Let $G=\langle H, t; A^t=B\rangle$ by an $HNN$-extension of $H$, $A$ and $B$ isomorpic subgroups of $H$ where conjugation by $t$ induces the isomorphism.

Assuming $H$ is a finite group it is a well-known consequence of Britton's Lemma that if $\hat{H}$ is a subgroup of $G$ with $\hat{H}\cong H$ then $\hat{H}$ is conjugate to $H$ in $G$.

I was wondering under what other conditions on $H$ this result would hold. Specifically,

What conditions can we place on $H$ such that if $\hat{H}$ is a subgroup of $G$ with $\hat{H}\cong H$ then $\hat{H}$ is conjugate to a subgroup of $H$.


If H is a finitely generated torsion group, or more generally has Serre's property FA (fixed point property on trees) then what you want is true. Indeed H will have a fixed point in the Bass-Serre tree of the HNN extension. Since all vertex stabilizers are conjugate on this case, you are done.

  • $\begingroup$ So...groups with property FA are the only groups which have the property in my question? (I.e. having property FA is equivalent to the property I am wondering about?) $\endgroup$ – ADL Nov 24 '11 at 11:41
  • $\begingroup$ Property FA is equivalent to having your property for both HNN extensions and amalgamations I believe. I am not sure whether having this for HNN alone is enough though I expect it is by contracting an appropriate forest in the Bass-Serre tree. $\endgroup$ – Benjamin Steinberg Nov 24 '11 at 11:58

Property FA is equivalent to your property for groups $H$ that do not decompose as a free product. Indeed, suppose that your property holds but $H$ acts non-trivially on a simplicial tree. Then $H$ decomposes as a non-trivial amalgamated product $A*_CB$ (it is either that or an HNN extension which your property rules out). That is $H$ is not conjugate to a subgroup of either $A$ or $B$. Consider the free product $F=A*B$ and an HNN extension $E$ of $F$ conjugating two copies of $C$ there (one in $A$ and one in $B$) with free letter $t$. Then $A*_CB$ is isomorphic to the subgroup of $E$ generated by $tAt^{-1}$ and $B$ (it is proved in Lyndon and Schupp). Hence $H$ is a subgroup of $E$. By your assumption, $H$ is a subgroup of $F$. Hence by Kurosh's theorem $H$ is a non-trivial free product.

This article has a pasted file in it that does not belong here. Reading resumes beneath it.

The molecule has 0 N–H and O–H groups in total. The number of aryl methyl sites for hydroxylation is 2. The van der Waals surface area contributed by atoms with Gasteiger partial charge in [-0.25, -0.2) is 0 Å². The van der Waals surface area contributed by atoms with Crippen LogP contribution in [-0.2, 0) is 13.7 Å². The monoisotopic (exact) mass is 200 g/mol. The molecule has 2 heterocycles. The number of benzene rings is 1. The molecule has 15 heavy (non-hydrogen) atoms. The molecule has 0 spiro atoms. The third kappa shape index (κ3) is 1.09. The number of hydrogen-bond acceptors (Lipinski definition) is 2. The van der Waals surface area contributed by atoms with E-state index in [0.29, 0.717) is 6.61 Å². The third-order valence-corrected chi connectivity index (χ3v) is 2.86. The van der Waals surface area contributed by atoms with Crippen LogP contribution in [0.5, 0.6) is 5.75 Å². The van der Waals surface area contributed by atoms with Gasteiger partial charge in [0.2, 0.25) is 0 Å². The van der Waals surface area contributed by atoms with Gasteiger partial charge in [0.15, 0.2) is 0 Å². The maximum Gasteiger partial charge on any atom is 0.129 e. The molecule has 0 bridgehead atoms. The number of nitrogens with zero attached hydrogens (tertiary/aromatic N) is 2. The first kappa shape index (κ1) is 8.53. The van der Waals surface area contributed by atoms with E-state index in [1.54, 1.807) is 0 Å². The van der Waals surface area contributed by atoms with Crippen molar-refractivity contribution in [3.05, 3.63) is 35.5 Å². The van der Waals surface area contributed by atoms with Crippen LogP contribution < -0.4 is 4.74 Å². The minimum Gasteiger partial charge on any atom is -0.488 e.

For groups that are free products, the properties are most probably also equivalent. Here is an idea. Consider $H=A*B$. Take a factor-group $H'$ of $H$ containing $A, B$, so that $H'$ does not contain a copy of $H$. One can assume also that all subgroups that are not conjugate to subgroups from, $A$ or $B$ are cyclic. That can be done by a result from Olshanskii's book "Geometry of defining relations in groups". Now consider the HNN extension $U$ of $H'$ where the free letter $t$ centralizes $B$: $tbt^{-1}=b, b\in B$. Then $H=A*B$ should be isomorphic to the subgroup of $U$ generated by $tAt^{-1}$ and $B$. This needs to be checked of course.

Update. If both $A,B$ are of order 2, Olshanskii's method does not work. But in that case, one can take the HNN extension of the symmetric group $S_3$ instead. In general, Olshanskii's method works if $A$ and $B$ do not contain involutions.


Your Answer

By clicking “Post Your Answer”, you agree to our terms of service, privacy policy and cookie policy

Not the answer you're looking for? Browse other questions tagged or ask your own question.